Since 2013, Watson has devoted much of his career to leading workshops that showcase the history and technicalities of this craft. He encourages people to understand that this ancient process is also taking place in other parts of the world and focusing on this shared human experience of luted crucible metal casting is central to his mission, especially in a tech-driven modern era.

“Right now all I want to do is teach the process,” he continued, “I think it’s important to re-establish a sense of connection to people, not just as it is dictated by social media, but in a deeper way. I hope to open them up to the idea of how to reconnect with nature as a source of materials with which to do extraordinary things and how to help it rather than just taking from it.”

Watson says that with heightened global awareness of environmental and human rights issues, luted crucible metal casting is one way for people to move away from the “Industrial Answer.”

“Metal casting is one of the technologies that moved people out of the stone age but it has become a specialized industry where only specialists are allowed to know how it works. I think putting the knowledge back into the hands of the non-specialists, regular people, is extremely important. Democratizing metal casting!”

Watson lives in France, but his passion for this craft has him perpetually traveling throughout the U.S. and Europe for exhibition openings and workshops. 2015 is another busy year for him, with events booked in London, New Mexico, Kansas City and Brooklyn. Watson is also publishing his first book later this year, “The Luted Crucible, A Pre-Industrial Metal Casting Process,” which will be available on his website, www.pierswatson.com.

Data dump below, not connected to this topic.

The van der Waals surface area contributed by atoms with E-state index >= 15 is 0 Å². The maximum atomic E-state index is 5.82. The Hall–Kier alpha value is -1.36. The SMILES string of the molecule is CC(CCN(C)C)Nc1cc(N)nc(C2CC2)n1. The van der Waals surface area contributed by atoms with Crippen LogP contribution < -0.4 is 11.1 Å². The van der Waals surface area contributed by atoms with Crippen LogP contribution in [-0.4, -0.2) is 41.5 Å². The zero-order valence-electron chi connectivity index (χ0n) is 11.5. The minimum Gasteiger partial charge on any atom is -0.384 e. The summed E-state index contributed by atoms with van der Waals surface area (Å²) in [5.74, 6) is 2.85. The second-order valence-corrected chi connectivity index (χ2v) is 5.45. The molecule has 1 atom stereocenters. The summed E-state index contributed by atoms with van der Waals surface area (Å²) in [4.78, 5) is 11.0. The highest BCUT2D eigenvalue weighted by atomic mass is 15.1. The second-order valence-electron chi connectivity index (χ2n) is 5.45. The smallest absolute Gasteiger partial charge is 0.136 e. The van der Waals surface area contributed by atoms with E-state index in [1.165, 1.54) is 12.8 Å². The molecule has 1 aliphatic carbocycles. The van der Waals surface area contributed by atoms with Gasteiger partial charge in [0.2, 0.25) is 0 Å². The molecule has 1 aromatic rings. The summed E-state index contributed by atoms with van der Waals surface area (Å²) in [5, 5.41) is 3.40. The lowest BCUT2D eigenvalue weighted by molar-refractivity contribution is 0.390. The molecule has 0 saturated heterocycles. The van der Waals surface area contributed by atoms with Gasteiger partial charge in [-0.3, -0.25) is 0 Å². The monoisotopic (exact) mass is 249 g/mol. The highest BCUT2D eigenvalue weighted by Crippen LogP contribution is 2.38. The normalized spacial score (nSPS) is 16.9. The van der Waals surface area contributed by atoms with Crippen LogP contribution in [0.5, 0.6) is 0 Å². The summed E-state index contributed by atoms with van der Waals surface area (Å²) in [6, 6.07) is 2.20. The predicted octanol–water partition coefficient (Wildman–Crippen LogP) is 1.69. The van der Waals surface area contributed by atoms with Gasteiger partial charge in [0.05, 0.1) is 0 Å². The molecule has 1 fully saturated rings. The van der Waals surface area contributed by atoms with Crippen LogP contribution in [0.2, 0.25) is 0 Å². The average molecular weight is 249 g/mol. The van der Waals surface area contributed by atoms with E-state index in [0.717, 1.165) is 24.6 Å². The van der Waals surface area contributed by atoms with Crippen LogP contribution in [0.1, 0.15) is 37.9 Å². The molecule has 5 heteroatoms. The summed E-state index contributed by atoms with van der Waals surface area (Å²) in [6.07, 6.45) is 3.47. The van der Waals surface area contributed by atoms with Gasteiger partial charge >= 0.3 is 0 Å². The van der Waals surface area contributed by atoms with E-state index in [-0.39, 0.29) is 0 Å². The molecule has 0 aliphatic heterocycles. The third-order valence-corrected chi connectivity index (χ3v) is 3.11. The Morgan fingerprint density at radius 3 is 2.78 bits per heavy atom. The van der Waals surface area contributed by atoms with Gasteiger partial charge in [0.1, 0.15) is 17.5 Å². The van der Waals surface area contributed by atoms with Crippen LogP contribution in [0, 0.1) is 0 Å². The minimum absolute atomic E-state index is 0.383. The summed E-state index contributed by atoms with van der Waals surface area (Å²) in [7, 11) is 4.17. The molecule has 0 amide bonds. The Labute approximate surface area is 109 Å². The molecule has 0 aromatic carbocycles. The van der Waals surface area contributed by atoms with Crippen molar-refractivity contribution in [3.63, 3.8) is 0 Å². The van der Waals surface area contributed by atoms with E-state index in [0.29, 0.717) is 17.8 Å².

Watson’s sincere passion for luted crucible metal casting is evident is his work ethic, his enthrallment for the art form, the way he speaks of the process with sincere, poetic conviction. Watson spoke of the lessons he took away from those trips to India, but his words also seemed to apply to the people he meets during his travels and the one-of-a-kind figures each person creates in Watson’s fire pit.

“It’s so important to try and see what’s there in front of you, not judge them as good or bad and simply respect them for who and what they are in the moment.”

Watson has happily dedicated his life to his art, but he couldn’t have it any other way. Watson spreads the luted crucible message wherever he goes, not only for himself but for others. He is a missionary of metal casting who strives less to elevate the luted crucible process itself, but rather bring people together through the craft and its process. He may be showing people how to cast metal figures in a fire, but his greatest work is forming personal relationships amongst his fellow man.

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I am a multimedia journalist, traveling and searching for new insights into the the human condition and sharing the stories of the people I meet along the journey.